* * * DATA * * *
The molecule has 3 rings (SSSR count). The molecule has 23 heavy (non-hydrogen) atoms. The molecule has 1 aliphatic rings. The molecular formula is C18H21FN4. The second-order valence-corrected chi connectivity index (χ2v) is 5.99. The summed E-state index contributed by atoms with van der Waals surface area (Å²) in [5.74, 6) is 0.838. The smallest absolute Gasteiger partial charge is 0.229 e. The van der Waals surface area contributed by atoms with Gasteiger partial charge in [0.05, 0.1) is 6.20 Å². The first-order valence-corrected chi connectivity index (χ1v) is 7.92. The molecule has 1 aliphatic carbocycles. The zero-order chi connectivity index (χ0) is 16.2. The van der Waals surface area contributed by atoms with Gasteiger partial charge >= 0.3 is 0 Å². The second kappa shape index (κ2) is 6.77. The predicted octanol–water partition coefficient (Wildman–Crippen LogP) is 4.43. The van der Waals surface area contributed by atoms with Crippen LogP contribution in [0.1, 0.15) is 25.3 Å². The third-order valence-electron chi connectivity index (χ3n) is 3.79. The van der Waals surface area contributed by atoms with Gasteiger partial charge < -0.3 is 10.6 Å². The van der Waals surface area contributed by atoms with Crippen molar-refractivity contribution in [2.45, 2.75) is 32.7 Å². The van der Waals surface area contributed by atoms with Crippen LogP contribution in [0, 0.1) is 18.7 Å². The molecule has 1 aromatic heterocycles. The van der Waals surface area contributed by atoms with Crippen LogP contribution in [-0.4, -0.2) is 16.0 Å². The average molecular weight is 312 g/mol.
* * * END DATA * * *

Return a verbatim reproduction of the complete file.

The molecule has 3 rings (SSSR count). The molecule has 23 heavy (non-hydrogen) atoms. The molecule has 1 aliphatic rings. The molecular formula is C18H21FN4. The second-order valence-corrected chi connectivity index (χ2v) is 5.99. The summed E-state index contributed by atoms with van der Waals surface area (Å²) in [5.74, 6) is 0.838. The smallest absolute Gasteiger partial charge is 0.229 e. The van der Waals surface area contributed by atoms with Gasteiger partial charge in [0.05, 0.1) is 6.20 Å². The first-order valence-corrected chi connectivity index (χ1v) is 7.92. The molecule has 1 aliphatic carbocycles. The zero-order chi connectivity index (χ0) is 16.2. The van der Waals surface area contributed by atoms with Gasteiger partial charge >= 0.3 is 0 Å². The second kappa shape index (κ2) is 6.77. The predicted octanol–water partition coefficient (Wildman–Crippen LogP) is 4.43. The van der Waals surface area contributed by atoms with Crippen LogP contribution in [0.1, 0.15) is 25.3 Å². The third-order valence-electron chi connectivity index (χ3n) is 3.79. The van der Waals surface area contributed by atoms with Gasteiger partial charge < -0.3 is 10.6 Å². The van der Waals surface area contributed by atoms with Crippen molar-refractivity contribution in [2.45, 2.75) is 32.7 Å². The van der Waals surface area contributed by atoms with Crippen LogP contribution in [0, 0.1) is 18.7 Å². The molecule has 1 aromatic heterocycles. The van der Waals surface area contributed by atoms with Crippen LogP contribution in [-0.4, -0.2) is 16.0 Å². The average molecular weight is 312 g/mol.